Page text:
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Media influence - Vietnam

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Media - Vietnam It never seems to end. In books and book reviews, in TV retrospectives and in classroom discussions, the role of the American media keeps coming up. But how did the mass media influence the people of America? And why was this so effective. When the war initially began, Dean Rusk, US Secretary of State, pointed out that: "This was the first struggle fought on television in everybody's living room every day... whether ordinary people can sustain a war effort under that kind of daily hammering is a very large question." The us administration, unlike most governments at war, made no official attempt to censure the reporting in the Vietnam war. Every night on the colour television people not only in America but across the planet saw pictures of dead and wounded marines. Television brought the brutality of war into the comfort of the living room. Vietnam was lost in the living rooms of America--not on the battlefields of Vietnam." -Marshall McLuhan, 1975 Newspaper reporters and television commentators were free to question the wisdom of fighting the war When the war initially began, the US marines were backed fully buy the people of America. Hundreds of men volunteered to join the army and felt that this was their duty to protect their country. But as the war dragged on the press soon began to change its point of view and was eventually accused of being 'un patriotic' and even guilty of 'helping the enemy'. ...read more.


'Operation rolling thunder' was supposed to last 8 weeks but lasted 3 years. During this time the first 'official' US combat troops were to be sent to the country. This dramatic escalation of the war was presented to the American public as being short-term measure and did not cause much criticism at the time. A public opinion poll carried out at the time indicated that nearly 80% of the American public supported the bombing raids and the sending of combat troops to Vietnam. As the war continued the American public was introduced to the guerilla tactics which were to be deployed throughout the war. The American public began to realize that this war was not going to end soon. And during this time many atrocities occurred which the media thrived on. Events such as racial attacks, suicide by soldiers, attacks on commanders and even mistreatment of P.O.W's was continuously reported in America, slowly changing the public view of the war. As more and more pictures came back from the battle fields in Vietnam, the people of America slowly began to get demoralized. The Vietnam War was not supposed to be this long. The swift precise attacks promised by the U.S army were not occurring, making the people of the America wonder about what they are doing was for the correct reasons, and it also made people wonder what these reasons were. Single man protests publicized by the media did not help with the war effort. ...read more.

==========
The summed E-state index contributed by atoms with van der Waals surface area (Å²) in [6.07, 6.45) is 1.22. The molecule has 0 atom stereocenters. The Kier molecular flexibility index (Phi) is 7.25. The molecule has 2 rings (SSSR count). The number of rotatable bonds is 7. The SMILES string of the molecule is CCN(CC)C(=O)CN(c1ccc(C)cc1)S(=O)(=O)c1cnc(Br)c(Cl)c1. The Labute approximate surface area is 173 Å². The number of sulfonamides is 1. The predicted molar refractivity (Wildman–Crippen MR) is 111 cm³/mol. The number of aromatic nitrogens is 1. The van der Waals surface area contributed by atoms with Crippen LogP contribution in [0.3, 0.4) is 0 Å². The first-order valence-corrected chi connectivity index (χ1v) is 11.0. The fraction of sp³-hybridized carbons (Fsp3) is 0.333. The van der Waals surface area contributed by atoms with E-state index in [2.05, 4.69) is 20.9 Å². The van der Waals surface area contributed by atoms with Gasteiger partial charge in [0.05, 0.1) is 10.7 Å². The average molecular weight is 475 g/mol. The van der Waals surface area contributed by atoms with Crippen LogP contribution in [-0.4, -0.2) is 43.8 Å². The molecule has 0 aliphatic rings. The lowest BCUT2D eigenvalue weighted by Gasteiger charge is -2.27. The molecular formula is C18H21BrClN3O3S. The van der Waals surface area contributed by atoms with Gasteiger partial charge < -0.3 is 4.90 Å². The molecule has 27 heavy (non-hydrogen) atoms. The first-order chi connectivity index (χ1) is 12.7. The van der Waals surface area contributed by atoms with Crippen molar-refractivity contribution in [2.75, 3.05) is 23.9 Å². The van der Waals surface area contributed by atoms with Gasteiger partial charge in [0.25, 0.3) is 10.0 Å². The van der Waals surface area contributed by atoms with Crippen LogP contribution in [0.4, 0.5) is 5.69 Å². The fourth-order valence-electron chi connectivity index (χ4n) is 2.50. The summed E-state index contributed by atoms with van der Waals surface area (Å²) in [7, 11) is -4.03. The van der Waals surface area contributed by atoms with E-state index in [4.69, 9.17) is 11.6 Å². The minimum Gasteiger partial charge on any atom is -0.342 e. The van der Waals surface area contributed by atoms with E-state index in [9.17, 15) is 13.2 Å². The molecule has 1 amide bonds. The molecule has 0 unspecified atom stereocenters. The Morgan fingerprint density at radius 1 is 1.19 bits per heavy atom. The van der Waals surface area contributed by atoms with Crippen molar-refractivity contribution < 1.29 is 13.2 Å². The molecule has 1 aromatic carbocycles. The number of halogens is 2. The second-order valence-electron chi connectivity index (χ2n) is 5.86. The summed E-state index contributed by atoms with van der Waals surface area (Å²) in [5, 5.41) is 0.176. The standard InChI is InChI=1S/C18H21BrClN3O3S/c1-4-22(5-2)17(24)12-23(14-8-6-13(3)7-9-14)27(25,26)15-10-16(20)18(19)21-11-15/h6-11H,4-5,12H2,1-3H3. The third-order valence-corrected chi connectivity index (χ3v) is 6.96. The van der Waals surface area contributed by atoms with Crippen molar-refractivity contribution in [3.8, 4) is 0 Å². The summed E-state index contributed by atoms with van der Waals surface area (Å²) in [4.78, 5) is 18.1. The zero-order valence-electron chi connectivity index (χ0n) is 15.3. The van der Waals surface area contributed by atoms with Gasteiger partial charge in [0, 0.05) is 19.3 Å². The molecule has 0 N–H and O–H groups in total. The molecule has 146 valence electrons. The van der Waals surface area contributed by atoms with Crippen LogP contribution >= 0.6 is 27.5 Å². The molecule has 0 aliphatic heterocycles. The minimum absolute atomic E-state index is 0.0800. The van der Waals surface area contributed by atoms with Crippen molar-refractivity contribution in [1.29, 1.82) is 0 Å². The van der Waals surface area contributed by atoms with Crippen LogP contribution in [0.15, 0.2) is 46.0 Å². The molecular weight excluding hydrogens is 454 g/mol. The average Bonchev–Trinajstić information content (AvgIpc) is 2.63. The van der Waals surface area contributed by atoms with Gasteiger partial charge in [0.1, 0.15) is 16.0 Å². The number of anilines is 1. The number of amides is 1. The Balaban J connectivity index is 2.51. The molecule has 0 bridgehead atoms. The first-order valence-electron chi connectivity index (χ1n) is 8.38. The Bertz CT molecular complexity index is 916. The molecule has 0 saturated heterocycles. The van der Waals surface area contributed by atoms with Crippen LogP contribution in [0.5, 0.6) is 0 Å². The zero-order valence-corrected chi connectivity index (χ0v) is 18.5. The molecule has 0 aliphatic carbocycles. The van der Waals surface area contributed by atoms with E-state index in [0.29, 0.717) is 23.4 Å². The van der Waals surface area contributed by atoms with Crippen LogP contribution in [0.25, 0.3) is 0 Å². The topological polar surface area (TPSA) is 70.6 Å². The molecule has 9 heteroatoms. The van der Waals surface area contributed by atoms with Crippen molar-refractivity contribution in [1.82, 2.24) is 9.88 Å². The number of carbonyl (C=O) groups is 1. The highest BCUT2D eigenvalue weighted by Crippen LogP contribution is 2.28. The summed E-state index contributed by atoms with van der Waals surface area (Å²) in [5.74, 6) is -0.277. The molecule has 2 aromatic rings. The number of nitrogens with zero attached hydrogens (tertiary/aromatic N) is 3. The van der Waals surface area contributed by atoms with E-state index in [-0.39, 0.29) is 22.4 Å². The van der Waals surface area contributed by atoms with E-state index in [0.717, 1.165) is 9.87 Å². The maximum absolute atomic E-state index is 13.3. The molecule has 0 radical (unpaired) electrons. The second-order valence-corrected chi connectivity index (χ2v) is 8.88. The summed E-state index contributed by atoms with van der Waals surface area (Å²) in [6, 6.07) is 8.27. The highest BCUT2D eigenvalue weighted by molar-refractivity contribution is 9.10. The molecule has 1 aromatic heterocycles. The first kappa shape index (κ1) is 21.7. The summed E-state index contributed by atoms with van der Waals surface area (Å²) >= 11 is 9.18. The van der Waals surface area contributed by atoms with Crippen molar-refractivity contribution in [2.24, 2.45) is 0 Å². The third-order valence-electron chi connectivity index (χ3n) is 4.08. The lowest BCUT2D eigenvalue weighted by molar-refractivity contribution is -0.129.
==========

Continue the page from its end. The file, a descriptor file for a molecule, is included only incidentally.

One shouted: 'here is my merit badge for murder'. Other events including the death of students in Kent state university and the My Lai massacre all played immense factors in which the media played a vital role. The publicity surrounding the My Lai massacre proved to be an important turning point in American public opinion. It illustrated the deterioration that was taking place in the behavior of the US troops and undermined the moral argument about the need to save Vietnam from the evils of communism, The view that, Vietnam was not only being destroyed in order to save it but it was becoming clear that those responsible for the defeating communism were being severely damaged by their experiences. One of the most influential acts during the war was the decision of Life Magazine to fill one edition of its magazine with photographs of the 242 US soldiers killed in Vietnam during one week of the fighting. It was this type of reporting that encouraged General William Westmoreland, commander of US troops in Vietnam, to accuse the mass media of helping to bring about a National Liberation Front victory. However, defenders of the mass media claimed that reporters were only reflecting the changing opinions of the American people towards the war. However public opinion polls carried out at the time suggest that the tax increases to pay for the war and the death of someone they knew, were far more influential than the mass media in changing people's attitude towards the war. ...read more.

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